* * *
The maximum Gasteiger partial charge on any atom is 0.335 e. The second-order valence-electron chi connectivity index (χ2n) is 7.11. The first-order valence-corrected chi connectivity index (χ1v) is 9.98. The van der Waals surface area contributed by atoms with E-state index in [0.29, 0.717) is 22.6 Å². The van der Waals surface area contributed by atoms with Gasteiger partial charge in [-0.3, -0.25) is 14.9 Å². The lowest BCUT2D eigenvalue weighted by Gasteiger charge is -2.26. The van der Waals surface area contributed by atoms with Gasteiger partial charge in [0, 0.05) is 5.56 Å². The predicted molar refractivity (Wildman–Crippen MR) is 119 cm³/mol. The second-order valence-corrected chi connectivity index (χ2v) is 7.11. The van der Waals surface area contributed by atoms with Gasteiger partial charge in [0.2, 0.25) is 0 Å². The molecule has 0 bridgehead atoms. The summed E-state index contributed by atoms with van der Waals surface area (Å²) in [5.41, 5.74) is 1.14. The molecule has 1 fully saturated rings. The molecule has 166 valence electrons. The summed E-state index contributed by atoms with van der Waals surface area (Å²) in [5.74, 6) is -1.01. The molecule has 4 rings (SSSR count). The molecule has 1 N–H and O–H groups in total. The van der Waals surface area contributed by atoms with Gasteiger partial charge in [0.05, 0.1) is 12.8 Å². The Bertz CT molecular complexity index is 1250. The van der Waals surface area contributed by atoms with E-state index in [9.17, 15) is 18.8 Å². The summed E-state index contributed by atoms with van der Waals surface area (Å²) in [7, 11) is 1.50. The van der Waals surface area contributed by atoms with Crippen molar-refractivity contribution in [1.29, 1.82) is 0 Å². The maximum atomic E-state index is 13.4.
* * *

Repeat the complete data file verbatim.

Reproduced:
The maximum Gasteiger partial charge on any atom is 0.335 e. The second-order valence-electron chi connectivity index (χ2n) is 7.11. The first-order valence-corrected chi connectivity index (χ1v) is 9.98. The van der Waals surface area contributed by atoms with E-state index in [0.29, 0.717) is 22.6 Å². The van der Waals surface area contributed by atoms with Gasteiger partial charge in [-0.3, -0.25) is 14.9 Å². The lowest BCUT2D eigenvalue weighted by Gasteiger charge is -2.26. The van der Waals surface area contributed by atoms with Gasteiger partial charge in [0, 0.05) is 5.56 Å². The predicted molar refractivity (Wildman–Crippen MR) is 119 cm³/mol. The second-order valence-corrected chi connectivity index (χ2v) is 7.11. The van der Waals surface area contributed by atoms with Gasteiger partial charge in [0.2, 0.25) is 0 Å². The molecule has 0 bridgehead atoms. The summed E-state index contributed by atoms with van der Waals surface area (Å²) in [5.41, 5.74) is 1.14. The molecule has 1 fully saturated rings. The molecule has 166 valence electrons. The summed E-state index contributed by atoms with van der Waals surface area (Å²) in [5.74, 6) is -1.01. The molecule has 4 rings (SSSR count). The molecule has 1 N–H and O–H groups in total. The van der Waals surface area contributed by atoms with Gasteiger partial charge in [0.05, 0.1) is 12.8 Å². The Bertz CT molecular complexity index is 1250. The van der Waals surface area contributed by atoms with E-state index in [9.17, 15) is 18.8 Å². The summed E-state index contributed by atoms with van der Waals surface area (Å²) in [7, 11) is 1.50. The van der Waals surface area contributed by atoms with Crippen molar-refractivity contribution in [1.29, 1.82) is 0 Å². The maximum atomic E-state index is 13.4.